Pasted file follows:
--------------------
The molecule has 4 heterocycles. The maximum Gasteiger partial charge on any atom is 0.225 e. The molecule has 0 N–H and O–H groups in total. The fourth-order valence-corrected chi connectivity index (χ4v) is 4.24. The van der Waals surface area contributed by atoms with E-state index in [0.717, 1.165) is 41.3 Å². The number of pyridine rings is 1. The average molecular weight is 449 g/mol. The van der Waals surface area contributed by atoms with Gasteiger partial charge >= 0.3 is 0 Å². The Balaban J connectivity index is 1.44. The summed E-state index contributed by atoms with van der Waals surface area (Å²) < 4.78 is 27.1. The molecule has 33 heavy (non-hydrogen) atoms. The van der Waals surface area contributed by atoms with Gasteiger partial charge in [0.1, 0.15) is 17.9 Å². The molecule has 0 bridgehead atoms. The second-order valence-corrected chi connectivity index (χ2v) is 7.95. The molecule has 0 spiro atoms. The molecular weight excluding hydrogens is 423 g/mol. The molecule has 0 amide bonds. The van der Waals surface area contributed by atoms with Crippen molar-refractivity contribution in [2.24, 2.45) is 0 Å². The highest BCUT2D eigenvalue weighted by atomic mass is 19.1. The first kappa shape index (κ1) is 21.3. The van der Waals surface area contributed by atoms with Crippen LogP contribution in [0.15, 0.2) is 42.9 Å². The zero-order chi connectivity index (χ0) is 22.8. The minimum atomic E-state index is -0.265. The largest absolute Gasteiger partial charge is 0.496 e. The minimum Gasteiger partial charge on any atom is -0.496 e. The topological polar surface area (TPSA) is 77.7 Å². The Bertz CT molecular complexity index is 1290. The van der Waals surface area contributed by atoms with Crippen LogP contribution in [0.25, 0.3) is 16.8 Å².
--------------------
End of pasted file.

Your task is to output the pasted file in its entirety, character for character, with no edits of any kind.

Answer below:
The molecule has 4 heterocycles. The maximum Gasteiger partial charge on any atom is 0.225 e. The molecule has 0 N–H and O–H groups in total. The fourth-order valence-corrected chi connectivity index (χ4v) is 4.24. The van der Waals surface area contributed by atoms with E-state index in [0.717, 1.165) is 41.3 Å². The number of pyridine rings is 1. The average molecular weight is 449 g/mol. The van der Waals surface area contributed by atoms with Gasteiger partial charge >= 0.3 is 0 Å². The Balaban J connectivity index is 1.44. The summed E-state index contributed by atoms with van der Waals surface area (Å²) < 4.78 is 27.1. The molecule has 33 heavy (non-hydrogen) atoms. The van der Waals surface area contributed by atoms with Gasteiger partial charge in [0.1, 0.15) is 17.9 Å². The molecule has 0 bridgehead atoms. The second-order valence-corrected chi connectivity index (χ2v) is 7.95. The molecule has 0 spiro atoms. The molecular weight excluding hydrogens is 423 g/mol. The molecule has 0 amide bonds. The van der Waals surface area contributed by atoms with Crippen molar-refractivity contribution in [2.24, 2.45) is 0 Å². The highest BCUT2D eigenvalue weighted by atomic mass is 19.1. The first kappa shape index (κ1) is 21.3. The van der Waals surface area contributed by atoms with Crippen LogP contribution in [0.15, 0.2) is 42.9 Å². The zero-order chi connectivity index (χ0) is 22.8. The minimum atomic E-state index is -0.265. The largest absolute Gasteiger partial charge is 0.496 e. The minimum Gasteiger partial charge on any atom is -0.496 e. The topological polar surface area (TPSA) is 77.7 Å². The Bertz CT molecular complexity index is 1290. The van der Waals surface area contributed by atoms with Crippen LogP contribution in [0.25, 0.3) is 16.8 Å².